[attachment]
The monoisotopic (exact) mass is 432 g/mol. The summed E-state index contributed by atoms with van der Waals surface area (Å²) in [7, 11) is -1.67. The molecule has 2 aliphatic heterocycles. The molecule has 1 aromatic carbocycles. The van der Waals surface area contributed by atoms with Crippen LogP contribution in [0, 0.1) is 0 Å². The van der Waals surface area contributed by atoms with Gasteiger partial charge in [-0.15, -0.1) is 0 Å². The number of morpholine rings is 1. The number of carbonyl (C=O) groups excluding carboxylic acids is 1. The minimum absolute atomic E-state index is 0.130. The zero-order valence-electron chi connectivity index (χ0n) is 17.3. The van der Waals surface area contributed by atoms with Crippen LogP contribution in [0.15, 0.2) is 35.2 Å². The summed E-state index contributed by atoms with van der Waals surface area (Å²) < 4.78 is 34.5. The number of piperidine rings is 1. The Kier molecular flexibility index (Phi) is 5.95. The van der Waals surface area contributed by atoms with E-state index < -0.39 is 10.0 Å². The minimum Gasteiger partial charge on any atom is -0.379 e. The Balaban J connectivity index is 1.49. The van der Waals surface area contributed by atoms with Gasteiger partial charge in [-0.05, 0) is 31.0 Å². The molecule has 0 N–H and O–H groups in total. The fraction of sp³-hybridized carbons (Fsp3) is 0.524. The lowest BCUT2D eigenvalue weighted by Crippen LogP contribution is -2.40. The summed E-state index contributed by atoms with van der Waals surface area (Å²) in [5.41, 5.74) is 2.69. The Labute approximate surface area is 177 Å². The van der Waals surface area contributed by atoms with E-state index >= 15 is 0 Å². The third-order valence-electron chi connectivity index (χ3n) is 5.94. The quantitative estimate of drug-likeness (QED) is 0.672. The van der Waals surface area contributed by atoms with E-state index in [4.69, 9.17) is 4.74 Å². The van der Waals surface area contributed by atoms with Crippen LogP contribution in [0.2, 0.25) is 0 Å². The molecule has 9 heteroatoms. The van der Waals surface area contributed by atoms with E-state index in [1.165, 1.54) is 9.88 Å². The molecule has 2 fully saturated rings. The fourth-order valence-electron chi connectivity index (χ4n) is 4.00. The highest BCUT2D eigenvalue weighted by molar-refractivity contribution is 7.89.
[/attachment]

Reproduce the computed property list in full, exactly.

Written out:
The monoisotopic (exact) mass is 432 g/mol. The summed E-state index contributed by atoms with van der Waals surface area (Å²) in [7, 11) is -1.67. The molecule has 2 aliphatic heterocycles. The molecule has 1 aromatic carbocycles. The van der Waals surface area contributed by atoms with Crippen LogP contribution in [0, 0.1) is 0 Å². The van der Waals surface area contributed by atoms with Gasteiger partial charge in [-0.15, -0.1) is 0 Å². The number of morpholine rings is 1. The number of carbonyl (C=O) groups excluding carboxylic acids is 1. The minimum absolute atomic E-state index is 0.130. The zero-order valence-electron chi connectivity index (χ0n) is 17.3. The van der Waals surface area contributed by atoms with Crippen LogP contribution in [0.15, 0.2) is 35.2 Å². The summed E-state index contributed by atoms with van der Waals surface area (Å²) < 4.78 is 34.5. The number of piperidine rings is 1. The Kier molecular flexibility index (Phi) is 5.95. The van der Waals surface area contributed by atoms with E-state index < -0.39 is 10.0 Å². The minimum Gasteiger partial charge on any atom is -0.379 e. The Balaban J connectivity index is 1.49. The van der Waals surface area contributed by atoms with Gasteiger partial charge in [-0.05, 0) is 31.0 Å². The molecule has 0 N–H and O–H groups in total. The fraction of sp³-hybridized carbons (Fsp3) is 0.524. The lowest BCUT2D eigenvalue weighted by Crippen LogP contribution is -2.40. The summed E-state index contributed by atoms with van der Waals surface area (Å²) in [5.41, 5.74) is 2.69. The Labute approximate surface area is 177 Å². The van der Waals surface area contributed by atoms with E-state index >= 15 is 0 Å². The third-order valence-electron chi connectivity index (χ3n) is 5.94. The quantitative estimate of drug-likeness (QED) is 0.672. The van der Waals surface area contributed by atoms with E-state index in [4.69, 9.17) is 4.74 Å². The van der Waals surface area contributed by atoms with Crippen LogP contribution in [0.2, 0.25) is 0 Å². The molecule has 9 heteroatoms. The van der Waals surface area contributed by atoms with E-state index in [1.165, 1.54) is 9.88 Å². The molecule has 2 fully saturated rings. The fourth-order valence-electron chi connectivity index (χ4n) is 4.00. The highest BCUT2D eigenvalue weighted by molar-refractivity contribution is 7.89.